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United States Department of Agriculture

Agricultural Research Service

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Research Project: Carrot and Onion Seed Production and Related Postharvest Innovations to Provide Well-adapted and Nutritious Vegetables for Bangladesh

Location: Vegetable Crops Research

Project Number: 5090-21000-062-23-A
Project Type: Cooperative Agreement

Start Date: Aug 31, 2012
End Date: Jun 30, 2015

1. Identify high-yielding, nutritious onion and carrot cultivars adapted to a major South Asian production area. 2. Establish Bangladesh oriented crop production and postharvest storage guidelines and manuals, programs and cell phone based information to integrate water, nutrient and pest management practices that optimize inputs, minimize off target impacts, and provide sound postharvest storage practices for seed production. 3. Establish onion and carrot seed production systems to better fulfill local demands with a goal to decrease expensive seed imports, increase crop yield and improve human nutrition. 4. Establish collaboration with AVRDC/WVC on large-scale carrot and onion seed production (large-scale seed production not currently part of their onion effort).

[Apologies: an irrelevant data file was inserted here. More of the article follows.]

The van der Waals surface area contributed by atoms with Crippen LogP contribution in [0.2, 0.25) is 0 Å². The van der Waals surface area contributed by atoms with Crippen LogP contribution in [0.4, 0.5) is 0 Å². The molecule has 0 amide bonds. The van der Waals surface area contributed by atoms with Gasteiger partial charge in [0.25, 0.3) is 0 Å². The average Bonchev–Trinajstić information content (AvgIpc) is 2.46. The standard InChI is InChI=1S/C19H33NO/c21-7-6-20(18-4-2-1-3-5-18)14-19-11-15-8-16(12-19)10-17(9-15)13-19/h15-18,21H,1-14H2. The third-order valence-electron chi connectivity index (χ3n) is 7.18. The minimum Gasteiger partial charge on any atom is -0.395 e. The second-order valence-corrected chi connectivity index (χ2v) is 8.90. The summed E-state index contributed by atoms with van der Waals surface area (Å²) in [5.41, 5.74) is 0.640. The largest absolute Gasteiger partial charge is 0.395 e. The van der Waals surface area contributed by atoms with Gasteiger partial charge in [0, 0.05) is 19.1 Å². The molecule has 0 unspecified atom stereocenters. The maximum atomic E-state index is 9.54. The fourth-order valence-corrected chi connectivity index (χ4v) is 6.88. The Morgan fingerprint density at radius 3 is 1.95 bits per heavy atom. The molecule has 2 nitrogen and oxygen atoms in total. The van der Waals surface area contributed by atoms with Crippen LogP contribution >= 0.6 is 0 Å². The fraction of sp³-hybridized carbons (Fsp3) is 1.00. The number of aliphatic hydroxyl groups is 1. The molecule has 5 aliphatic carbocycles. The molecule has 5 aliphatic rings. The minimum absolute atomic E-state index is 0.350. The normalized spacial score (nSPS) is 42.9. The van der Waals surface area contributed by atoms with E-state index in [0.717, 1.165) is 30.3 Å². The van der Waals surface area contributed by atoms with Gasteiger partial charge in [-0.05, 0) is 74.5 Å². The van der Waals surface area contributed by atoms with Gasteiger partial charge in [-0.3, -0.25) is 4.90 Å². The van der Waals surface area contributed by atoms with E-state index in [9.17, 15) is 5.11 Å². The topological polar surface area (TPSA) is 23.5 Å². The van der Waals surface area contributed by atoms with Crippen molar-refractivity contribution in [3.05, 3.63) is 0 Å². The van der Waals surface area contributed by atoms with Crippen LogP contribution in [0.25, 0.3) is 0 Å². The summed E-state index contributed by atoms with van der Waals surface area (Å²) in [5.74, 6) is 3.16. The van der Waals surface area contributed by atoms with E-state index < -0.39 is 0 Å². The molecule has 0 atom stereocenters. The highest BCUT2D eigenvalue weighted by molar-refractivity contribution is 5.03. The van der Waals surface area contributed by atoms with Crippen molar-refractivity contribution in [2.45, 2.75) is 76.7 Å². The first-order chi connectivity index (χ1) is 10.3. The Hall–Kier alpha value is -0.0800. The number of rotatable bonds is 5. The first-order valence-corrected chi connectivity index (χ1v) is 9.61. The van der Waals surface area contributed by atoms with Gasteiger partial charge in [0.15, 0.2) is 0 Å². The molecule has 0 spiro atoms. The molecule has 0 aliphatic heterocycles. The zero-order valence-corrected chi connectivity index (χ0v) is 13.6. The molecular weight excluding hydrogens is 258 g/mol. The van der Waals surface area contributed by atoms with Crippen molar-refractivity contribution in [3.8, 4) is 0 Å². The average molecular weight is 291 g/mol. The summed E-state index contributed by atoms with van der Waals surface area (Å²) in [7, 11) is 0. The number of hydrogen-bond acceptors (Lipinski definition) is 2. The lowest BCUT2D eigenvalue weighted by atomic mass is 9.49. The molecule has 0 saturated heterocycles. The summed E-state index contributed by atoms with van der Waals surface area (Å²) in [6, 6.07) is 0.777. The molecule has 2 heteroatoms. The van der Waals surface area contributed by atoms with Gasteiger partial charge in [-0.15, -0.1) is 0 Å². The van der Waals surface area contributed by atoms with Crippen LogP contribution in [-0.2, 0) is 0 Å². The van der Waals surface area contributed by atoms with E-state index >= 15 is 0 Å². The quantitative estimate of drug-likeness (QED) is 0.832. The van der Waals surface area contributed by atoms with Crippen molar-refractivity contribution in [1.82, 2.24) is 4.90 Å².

1. Germplasm Collections and Field Trials. Collect and evaluate local and regional onion and carrot seed in Bangladesh. Evaluate carrot carotenoids and onion thiosulfinates in diverse germplasm to estimate nutritional value and develop molecular marker fingerprints. 2. Seed production. Evaluate factors that influence onion and carrot seed production including nutrient, water, and pest management. Develop recommendations based upon on-farm research results. 3. Postharvest storage. Develop post-harvest storage systems for carrot root and onion bulb preservation to induce flowering for seed production. Develop recommendations necessary for farmers to successfully store roots and bulbs for seed production. 4. Initiate deployment of technologies: Determine opportunities to incorporate carrot and onion storage into existing cold storage facilities to move research and technologies developed to large-scale. 5. Train farmers, homestead owners, rural youth and women on seed production methodologies. Training of trainers (TOT) to further extend information on information and technologies developed to local trainers. Train research supervisors of GO, such as BARI, and NGO personnel, providing pertinent information to the user community. Participation of rural women and unemployed rural youth in this system will be a focus.

Last Modified: 05/28/2017
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